Here is the baseline for a server’s CPU usage over 30-days. The analysis is showing the average CPU usage per hour over the time period. This workload demonstrates a consistent pattern of the ramping up of CPU, a slight decrease at noon, and then a gradual decline of CPU over the work day.
If there were high CPU Usage outside the normal workday then this would readily be identified as anomalous behavior.
Server performance analysis should never be done in a vacuum. Often there is the need to correlate server performance and end user response time. The challenge for IT, is how to best identify where the problems are in the technology stack and how those problems will impact end users.
How many times have we heard, “it’s the server.. no it’s the database.. no it’s the network”?
Service Level Agreement Monitoring and Reporting helps IT to correlate performance and availability data across the entire technology stack. Correlation is accomplished by targeting key performance metrics related to servers, storage, applications, network, as well as end user response time. For each KPI, thresholds for good, degraded, and unacceptable behavior are mapped out.
This summary report is correlating the time periods where there is a degradation (the yellow) in performance. We can see a correlation between the response time of the web application and the database response time. We also see that the targeted resources for server, network, and virtualization are all within their acceptable baselines. The next step to resolve this problem is to investigate what is happening inside of SQL either by digging in on your own or leveraging a SQL performance monitor.
The value of server performance data is unlocked when it is properly interpreted from its raw form. A good first step is to identify the server and the key performance metrics to trend. The trends are either going to reassure IT that everything is OK or they're going to enlighten IT to future problems, either way it is a win for IT. An IT department with no vision into the future is setting itself up for unnecessary headaches and angst.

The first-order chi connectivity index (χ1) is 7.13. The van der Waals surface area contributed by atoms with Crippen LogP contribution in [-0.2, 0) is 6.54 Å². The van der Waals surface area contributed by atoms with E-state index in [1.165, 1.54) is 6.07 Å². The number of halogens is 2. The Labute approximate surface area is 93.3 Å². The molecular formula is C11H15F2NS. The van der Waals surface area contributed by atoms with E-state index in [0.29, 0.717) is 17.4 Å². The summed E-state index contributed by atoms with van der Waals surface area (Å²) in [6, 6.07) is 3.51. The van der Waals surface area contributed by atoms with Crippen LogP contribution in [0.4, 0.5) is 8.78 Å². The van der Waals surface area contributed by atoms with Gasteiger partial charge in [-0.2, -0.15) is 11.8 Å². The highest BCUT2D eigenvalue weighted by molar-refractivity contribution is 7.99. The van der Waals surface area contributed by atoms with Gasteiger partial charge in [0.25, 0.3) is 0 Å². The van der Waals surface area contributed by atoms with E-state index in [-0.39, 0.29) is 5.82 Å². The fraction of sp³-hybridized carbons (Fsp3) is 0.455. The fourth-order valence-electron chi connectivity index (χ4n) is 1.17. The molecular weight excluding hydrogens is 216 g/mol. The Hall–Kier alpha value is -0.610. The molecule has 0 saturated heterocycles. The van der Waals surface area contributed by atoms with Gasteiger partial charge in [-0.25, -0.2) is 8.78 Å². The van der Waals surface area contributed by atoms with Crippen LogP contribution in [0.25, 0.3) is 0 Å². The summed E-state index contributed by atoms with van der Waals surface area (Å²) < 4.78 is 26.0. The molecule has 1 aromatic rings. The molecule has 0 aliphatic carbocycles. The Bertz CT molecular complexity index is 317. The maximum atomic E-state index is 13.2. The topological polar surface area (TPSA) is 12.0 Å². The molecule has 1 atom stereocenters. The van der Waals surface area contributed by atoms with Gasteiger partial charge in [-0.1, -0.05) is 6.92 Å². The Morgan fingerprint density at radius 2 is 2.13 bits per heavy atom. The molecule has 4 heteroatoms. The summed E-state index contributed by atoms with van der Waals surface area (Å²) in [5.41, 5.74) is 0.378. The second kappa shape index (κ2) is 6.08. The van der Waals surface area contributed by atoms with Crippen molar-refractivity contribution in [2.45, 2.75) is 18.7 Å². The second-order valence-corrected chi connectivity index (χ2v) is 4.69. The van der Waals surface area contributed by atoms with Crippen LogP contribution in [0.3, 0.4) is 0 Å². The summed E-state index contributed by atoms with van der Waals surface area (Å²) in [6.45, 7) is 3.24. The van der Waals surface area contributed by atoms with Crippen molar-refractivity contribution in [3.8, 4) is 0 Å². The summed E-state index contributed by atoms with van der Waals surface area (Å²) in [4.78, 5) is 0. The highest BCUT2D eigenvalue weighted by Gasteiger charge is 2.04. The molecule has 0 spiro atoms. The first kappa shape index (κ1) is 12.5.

Reporting and baselining server performance is a critical tool in IT's arsenal because it enables IT to identify outlier behaviors - which are usually indicative of issues that requires closer attention. The data from server performance analysis should also be leveraged beyond reporting. For example, it is a good practice to set up alerting to operate off of baseline values so that IT doesn't receive alerts for known a known pattern. A simple example: It is unnecessary to alert on high disk IO in the evening, because a backup is running.
Correlation is the analysis of server performance, application performance and availability data together to form a cohesive picture a "Service Level", correlation is an enormous help for both for diagnostics as well as showing IT's value. Being able to identify where a problem is in the technology stack, how that problem affects other parts of the stack, and ultimately end user experience saves organizations time and money. Service Levels are integral to documenting the value of IT by objectively reporting on performance across the technology stack.
Want to learn more?
Download our Best Practices for Server Monitoring Whitepaper and learn how to achieve a successful long-term server monitoring strategy by focusing on an approach that is lightweight, efficient, resilient, and automated.